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This paper investigates the construction of proximity graphs in order to allow users to explore similarities in melodic datasets. A key part of this investigation is the use of a multilevel framework for measuring similarity in symbolic musical representations. The basis of the framework is straightforward: initially each tune is normalised and then recursively coarsened, typically by removing weaker off-beats, until the tune is reduced to a skeleton representation with just one note per bar. Melodic matching can then take place at every level: the multilevel matching implemented here uses recursive variants of local alignment algorithms, but in principle a variety of similarity measures could be used. The multilevel framework is also exploited with the use of early termination heuristics at coarser levels, both to reduce computational complexity and, potentially, to enhance the matching qualitatively. The results of the matching algorithm are then used to construct proximity graphs which are displayed as part of an online interface for users to explore melodic similarities within a corpus of tunes.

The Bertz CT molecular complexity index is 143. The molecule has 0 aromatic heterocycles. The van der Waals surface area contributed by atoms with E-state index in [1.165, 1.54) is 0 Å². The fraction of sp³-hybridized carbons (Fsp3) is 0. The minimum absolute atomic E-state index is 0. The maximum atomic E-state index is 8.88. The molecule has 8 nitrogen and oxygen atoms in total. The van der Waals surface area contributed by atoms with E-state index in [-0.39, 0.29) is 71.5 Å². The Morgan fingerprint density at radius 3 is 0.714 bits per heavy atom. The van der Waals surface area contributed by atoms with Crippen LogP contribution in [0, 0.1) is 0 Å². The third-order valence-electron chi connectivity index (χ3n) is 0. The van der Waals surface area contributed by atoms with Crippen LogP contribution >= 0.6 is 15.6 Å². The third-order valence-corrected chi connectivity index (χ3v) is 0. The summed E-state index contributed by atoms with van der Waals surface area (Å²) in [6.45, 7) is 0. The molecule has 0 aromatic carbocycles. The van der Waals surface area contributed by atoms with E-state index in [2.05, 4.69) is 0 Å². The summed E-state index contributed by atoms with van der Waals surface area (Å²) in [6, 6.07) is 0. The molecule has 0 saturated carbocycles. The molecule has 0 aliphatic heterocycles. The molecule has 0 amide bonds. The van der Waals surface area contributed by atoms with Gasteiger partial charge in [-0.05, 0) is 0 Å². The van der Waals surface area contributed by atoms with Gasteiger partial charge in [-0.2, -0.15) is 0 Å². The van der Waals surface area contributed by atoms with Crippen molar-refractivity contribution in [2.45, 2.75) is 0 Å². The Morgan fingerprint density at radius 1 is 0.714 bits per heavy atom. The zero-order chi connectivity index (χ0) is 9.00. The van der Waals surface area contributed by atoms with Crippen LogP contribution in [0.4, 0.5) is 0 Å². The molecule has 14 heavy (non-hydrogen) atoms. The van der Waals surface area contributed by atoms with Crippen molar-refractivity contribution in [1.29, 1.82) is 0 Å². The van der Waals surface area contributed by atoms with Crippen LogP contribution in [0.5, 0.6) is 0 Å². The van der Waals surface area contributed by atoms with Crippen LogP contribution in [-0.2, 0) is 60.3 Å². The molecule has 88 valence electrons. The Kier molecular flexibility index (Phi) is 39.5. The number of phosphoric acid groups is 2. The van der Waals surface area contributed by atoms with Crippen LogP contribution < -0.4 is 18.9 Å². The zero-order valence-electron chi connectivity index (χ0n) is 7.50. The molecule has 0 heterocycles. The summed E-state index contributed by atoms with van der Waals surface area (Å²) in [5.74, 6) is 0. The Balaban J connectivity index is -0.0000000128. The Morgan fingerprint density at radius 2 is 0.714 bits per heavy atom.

Walshaw, C. (2016). Constructing Proximity Graphs to Explore Similarities in Large-Scale Melodic Datasets. 6th International Workshop on Folk Music Analysis, Dublin, 15-17 June, 2016.